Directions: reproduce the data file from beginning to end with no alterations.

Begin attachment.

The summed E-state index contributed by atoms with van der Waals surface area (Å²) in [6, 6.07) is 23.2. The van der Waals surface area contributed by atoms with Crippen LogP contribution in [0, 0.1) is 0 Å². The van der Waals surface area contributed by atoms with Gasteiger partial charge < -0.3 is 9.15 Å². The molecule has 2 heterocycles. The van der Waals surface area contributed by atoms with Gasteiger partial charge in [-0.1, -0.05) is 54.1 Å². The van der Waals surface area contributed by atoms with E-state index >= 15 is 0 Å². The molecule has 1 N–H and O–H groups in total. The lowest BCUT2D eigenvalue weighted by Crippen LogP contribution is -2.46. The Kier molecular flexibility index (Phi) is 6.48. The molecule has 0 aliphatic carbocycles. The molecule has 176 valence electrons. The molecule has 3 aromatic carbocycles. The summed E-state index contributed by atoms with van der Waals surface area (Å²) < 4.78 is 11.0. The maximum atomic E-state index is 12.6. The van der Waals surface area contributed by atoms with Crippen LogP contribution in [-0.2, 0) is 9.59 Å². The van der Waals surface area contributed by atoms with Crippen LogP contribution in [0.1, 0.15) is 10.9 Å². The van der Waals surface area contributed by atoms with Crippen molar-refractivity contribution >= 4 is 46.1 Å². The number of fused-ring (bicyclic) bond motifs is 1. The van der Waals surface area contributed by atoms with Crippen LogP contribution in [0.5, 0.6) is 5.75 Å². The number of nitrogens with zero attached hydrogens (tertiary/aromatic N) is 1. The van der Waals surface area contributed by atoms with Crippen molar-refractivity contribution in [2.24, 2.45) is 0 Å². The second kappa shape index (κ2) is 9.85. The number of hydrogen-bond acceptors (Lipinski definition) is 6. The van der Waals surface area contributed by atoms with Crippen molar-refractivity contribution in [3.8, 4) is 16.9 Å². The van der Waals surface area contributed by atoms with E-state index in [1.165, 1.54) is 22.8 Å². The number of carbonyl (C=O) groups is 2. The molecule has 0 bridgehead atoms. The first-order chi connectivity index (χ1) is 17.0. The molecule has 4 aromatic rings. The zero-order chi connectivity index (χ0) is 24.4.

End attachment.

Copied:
The summed E-state index contributed by atoms with van der Waals surface area (Å²) in [6, 6.07) is 23.2. The van der Waals surface area contributed by atoms with Crippen LogP contribution in [0, 0.1) is 0 Å². The van der Waals surface area contributed by atoms with Gasteiger partial charge < -0.3 is 9.15 Å². The molecule has 2 heterocycles. The van der Waals surface area contributed by atoms with Gasteiger partial charge in [-0.1, -0.05) is 54.1 Å². The van der Waals surface area contributed by atoms with E-state index >= 15 is 0 Å². The molecule has 1 N–H and O–H groups in total. The lowest BCUT2D eigenvalue weighted by Crippen LogP contribution is -2.46. The Kier molecular flexibility index (Phi) is 6.48. The molecule has 0 aliphatic carbocycles. The molecule has 176 valence electrons. The molecule has 3 aromatic carbocycles. The summed E-state index contributed by atoms with van der Waals surface area (Å²) < 4.78 is 11.0. The maximum atomic E-state index is 12.6. The van der Waals surface area contributed by atoms with Crippen LogP contribution in [-0.2, 0) is 9.59 Å². The van der Waals surface area contributed by atoms with Crippen LogP contribution in [0.1, 0.15) is 10.9 Å². The van der Waals surface area contributed by atoms with Crippen molar-refractivity contribution >= 4 is 46.1 Å². The number of fused-ring (bicyclic) bond motifs is 1. The van der Waals surface area contributed by atoms with Crippen LogP contribution in [0.5, 0.6) is 5.75 Å². The number of nitrogens with zero attached hydrogens (tertiary/aromatic N) is 1. The van der Waals surface area contributed by atoms with Crippen molar-refractivity contribution in [2.24, 2.45) is 0 Å². The second kappa shape index (κ2) is 9.85. The number of hydrogen-bond acceptors (Lipinski definition) is 6. The van der Waals surface area contributed by atoms with Crippen molar-refractivity contribution in [3.8, 4) is 16.9 Å². The van der Waals surface area contributed by atoms with E-state index in [1.165, 1.54) is 22.8 Å². The number of carbonyl (C=O) groups is 2. The molecule has 0 bridgehead atoms. The first-order chi connectivity index (χ1) is 17.0. The molecule has 4 aromatic rings. The zero-order chi connectivity index (χ0) is 24.4.